Profits by foreign parent selling to local subsidiary still unseen by politicians
Transfer pricing is the main inducement for foreign companies to invest in New Zealand infrastructure. Hiding behind nominal “Kiwi” companies they have the opportunity to attain substantial profits simply through the foreign parent selling to the New Zealand subsidiary.
The outstanding example of this was the takeover of New Zealand’s railways by a group led by Wisconsin Central Transportation Corporation.
The government impression at the time was that under the operator, Wisconsin Central, there would be attained substantial economies through the United States investor sharing its investment notably in rail ferries.
These and other similar investments were indeed sourced by the overseas company. Instead of being shared, as was popularly supposed at the time, they were in fact sold at considerable margin to the New Zealand company, the subsidiary.
The background to the transfer pricing opportunity was a wave of political emphasis at the time on privatisation.
Wisconsin Central played into the free market trend constantly stressing their fine aspirations for the now unrestricted nation and its people.
The transfer pricing infrastructure opportunity currently lies with the international companies and their New Zealand subsidiaries standing by to take a similarly loftily-expressed advantage of their close-in solar power installations planned for urban settlements and their national grid links.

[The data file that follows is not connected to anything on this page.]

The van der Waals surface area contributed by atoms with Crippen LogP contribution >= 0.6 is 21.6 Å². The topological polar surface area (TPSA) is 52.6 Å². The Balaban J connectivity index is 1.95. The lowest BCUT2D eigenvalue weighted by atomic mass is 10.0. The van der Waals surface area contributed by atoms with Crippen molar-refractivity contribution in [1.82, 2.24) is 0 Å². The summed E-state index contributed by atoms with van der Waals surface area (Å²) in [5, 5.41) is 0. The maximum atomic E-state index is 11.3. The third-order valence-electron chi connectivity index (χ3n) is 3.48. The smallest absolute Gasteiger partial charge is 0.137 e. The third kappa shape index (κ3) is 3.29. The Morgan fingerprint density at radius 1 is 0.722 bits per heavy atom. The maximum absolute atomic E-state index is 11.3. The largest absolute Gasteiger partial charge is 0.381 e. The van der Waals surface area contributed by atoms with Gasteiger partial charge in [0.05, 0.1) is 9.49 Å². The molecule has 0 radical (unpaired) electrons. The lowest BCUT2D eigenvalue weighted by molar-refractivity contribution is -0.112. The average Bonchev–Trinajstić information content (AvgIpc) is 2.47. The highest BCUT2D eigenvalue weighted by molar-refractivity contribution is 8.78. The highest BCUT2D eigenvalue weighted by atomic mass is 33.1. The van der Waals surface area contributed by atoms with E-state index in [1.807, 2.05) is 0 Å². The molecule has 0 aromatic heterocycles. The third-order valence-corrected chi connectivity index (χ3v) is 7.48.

There is nothing illegal in transfer pricing. It is unusual only in that those who should be aware of it are either ignorant about it. Or find it hard to discuss it.
Wisconsin Central excitement meant that the shares of the by now publicly traded New Zealand operation touched almost $10.
Five years later these “long hold” shares had dropped to 30cents.
Soon after this the state had to reacquire what it should never have disposed of which is its essential rail system.
The problems of Wisconsin Central and the New Zealand railways infrastructure amounted to the absence of follow up investment following the acquisition.
These deficiencies are said to be reflected in the continuing poor state of the permanent way, the rail lines.
There is some truth in this.
The subsequent public New Zealand retake up of rail ownership and management has grappled with this while doing its best to refurbish the most obvious signs of neglect such as the railway stations .
The lesson now is just that the lesson was not learned.
Possessed of a new belief, and one rooted in popular culture, the state is again, even more enthusiastically, handing over chunks of infrastructure, the electrical one this time, to foreign companies with local subsidiaries.
Experience again shows that transfer pricing, the captive and thus profitable trading between foreign companies and their local subsidiaries, again gets a foothold during an urban class modish clamour.
The privatisation one at the end of the last century was an example and the energy supply one is the current version.